Another benefit of the JDA is that it discourages potential investors from playing one county off against the other, says Brandt Herndon, CEO of the Effingham County Industrial Development Authority. If one county wins a supplier, all expect to get some benefit, including new job prospects for their residents. “The invisible county line means nothing to companies or logistics,” Herndon says.
Bryan County was doing well even before the Hyundai announcement, Chafin points out. “As of the 2020 census, Bryan County was the fastest-growing county in the state and the sixth-fastest-growing county in the nation,” she notes, adding that the county continues to receive investment unrelated to Hyundai. To accommodate the influx, St. Joseph’s/Candler health system plans to add two new medical facilities there.
Recent developments in the region promise both job growth and environmental benefits. Among them: an $84 million investment by Plug Power to open a green-power production plant in Kingsland and an agreement by Green Power EMC to bring an additional 252 megawatts of solar energy online to serve 16 subscribing electric membership corporations (EMCs) across Georgia. Plug Power’s zero-emission fuel production plant will help the company better serve industrial customers across the Southeastern U.S. and will create 24 jobs. Construction of the first of three South Georgia Green Power sites – which together will produce enough low-cost, renewable power to help serve more than 44,000 EMC households – will begin in Jeff Davis County later this year.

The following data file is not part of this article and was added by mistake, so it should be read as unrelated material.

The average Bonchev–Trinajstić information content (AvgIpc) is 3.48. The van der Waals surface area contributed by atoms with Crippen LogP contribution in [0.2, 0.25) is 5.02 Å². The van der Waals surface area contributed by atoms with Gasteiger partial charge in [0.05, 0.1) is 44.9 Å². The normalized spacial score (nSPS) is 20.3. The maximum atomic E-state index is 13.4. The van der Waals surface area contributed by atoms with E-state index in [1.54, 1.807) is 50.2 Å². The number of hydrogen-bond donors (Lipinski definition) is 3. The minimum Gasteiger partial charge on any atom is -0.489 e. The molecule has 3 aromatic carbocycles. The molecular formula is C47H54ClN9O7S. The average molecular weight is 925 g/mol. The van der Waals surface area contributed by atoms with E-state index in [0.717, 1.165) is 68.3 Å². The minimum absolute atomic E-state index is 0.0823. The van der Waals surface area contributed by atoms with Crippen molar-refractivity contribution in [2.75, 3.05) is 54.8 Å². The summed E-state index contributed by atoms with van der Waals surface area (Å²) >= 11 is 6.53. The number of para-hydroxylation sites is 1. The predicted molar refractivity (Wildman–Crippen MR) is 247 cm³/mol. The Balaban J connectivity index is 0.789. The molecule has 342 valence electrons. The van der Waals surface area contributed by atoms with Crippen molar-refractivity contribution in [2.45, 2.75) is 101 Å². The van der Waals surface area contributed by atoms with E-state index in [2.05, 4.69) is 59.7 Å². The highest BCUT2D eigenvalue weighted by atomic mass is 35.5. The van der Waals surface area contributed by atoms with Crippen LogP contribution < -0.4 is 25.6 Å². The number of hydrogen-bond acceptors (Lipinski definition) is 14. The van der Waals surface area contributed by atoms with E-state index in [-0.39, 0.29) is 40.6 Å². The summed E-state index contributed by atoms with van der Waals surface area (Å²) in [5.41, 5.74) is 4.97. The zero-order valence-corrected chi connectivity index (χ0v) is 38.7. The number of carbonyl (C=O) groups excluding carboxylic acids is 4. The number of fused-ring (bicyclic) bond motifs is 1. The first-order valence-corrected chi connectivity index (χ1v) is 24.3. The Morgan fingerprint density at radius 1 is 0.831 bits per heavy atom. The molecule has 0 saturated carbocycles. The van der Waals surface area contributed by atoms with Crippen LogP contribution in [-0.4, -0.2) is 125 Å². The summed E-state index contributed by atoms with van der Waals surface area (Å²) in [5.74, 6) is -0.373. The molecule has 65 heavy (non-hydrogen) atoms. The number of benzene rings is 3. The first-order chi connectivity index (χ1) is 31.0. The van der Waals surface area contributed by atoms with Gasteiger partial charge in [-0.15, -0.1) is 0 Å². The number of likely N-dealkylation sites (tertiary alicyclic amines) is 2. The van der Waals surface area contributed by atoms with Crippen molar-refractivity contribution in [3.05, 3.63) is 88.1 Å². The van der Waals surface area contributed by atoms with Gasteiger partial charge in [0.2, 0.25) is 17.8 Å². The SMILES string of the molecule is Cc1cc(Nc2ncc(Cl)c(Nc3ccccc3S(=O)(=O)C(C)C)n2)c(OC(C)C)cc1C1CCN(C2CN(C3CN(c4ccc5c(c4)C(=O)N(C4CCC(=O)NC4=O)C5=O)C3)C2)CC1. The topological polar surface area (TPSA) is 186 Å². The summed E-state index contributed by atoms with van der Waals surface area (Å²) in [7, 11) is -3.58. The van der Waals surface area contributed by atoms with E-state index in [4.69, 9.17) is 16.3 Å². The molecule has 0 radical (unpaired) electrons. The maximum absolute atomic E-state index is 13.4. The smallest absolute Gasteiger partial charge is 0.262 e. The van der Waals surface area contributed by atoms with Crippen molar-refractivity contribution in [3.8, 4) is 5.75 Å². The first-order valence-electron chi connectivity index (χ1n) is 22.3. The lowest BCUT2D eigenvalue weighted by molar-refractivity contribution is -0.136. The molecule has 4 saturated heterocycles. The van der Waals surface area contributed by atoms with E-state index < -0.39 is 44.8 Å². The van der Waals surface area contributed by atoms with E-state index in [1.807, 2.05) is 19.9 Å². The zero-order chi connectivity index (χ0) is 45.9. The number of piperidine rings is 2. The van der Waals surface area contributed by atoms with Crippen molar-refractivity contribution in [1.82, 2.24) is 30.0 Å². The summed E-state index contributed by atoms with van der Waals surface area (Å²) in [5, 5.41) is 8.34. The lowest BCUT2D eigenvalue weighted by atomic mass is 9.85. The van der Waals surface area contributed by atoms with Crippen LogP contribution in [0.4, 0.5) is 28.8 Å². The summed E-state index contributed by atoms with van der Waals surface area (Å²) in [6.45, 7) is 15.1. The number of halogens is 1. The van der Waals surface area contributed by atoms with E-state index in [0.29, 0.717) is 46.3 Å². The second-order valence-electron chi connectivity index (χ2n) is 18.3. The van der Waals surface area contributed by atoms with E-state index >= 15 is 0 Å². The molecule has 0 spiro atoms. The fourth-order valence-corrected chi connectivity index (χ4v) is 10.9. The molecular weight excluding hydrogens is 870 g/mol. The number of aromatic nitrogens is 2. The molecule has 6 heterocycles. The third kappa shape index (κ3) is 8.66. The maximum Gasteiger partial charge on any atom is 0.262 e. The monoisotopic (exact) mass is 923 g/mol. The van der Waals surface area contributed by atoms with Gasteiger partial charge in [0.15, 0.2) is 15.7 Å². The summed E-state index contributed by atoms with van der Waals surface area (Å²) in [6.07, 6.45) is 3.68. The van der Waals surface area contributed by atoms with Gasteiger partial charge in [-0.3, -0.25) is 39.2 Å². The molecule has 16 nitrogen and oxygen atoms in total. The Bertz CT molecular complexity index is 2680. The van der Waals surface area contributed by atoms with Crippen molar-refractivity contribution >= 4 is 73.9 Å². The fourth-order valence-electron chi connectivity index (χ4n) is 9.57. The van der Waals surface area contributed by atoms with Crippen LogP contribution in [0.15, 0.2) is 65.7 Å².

Previously, Effingham’s economic base was mainly manufacturing and industrial. However, the last six years have seen strong growth in logistics as the Port of Savannah expands and commercial property becomes hard to find, Herndon says.
Meanwhile, as property is snapped up, developers are in a race to find suitable tracts for their projects. Will Lombard, Atlanta-based senior vice president with Trammell Crow Company, was “beyond excited” when, after years of searching in the Savannah area, the company located a 477-acre site in Effingham County to build Coastal Trade Center, with 4.7 million square feet of logistics space.
Bulloch County, the fourth member of the JDA, has attracted two Hyundai suppliers: auto parts manufacturers Joon Georgia and Ecoplastic.
As for Chatham County, Hyundai’s arrival adds to an already-thriving economy based on the port and tourism and helped by the region’s entertainment production industry, which generated $207 million in direct spend in 2022.
Hyundai supplier Seoyon E-Hwa, which has a plant in LaGrange, announced it will build a second $76 million facility in Chatham. Demand is so strong that developers are now constructing bigger buildings to keep up with warehousing demand while rents rose 28%, the commercial real estate company Jones Lang LaSalle reported in fourth quarter 2022.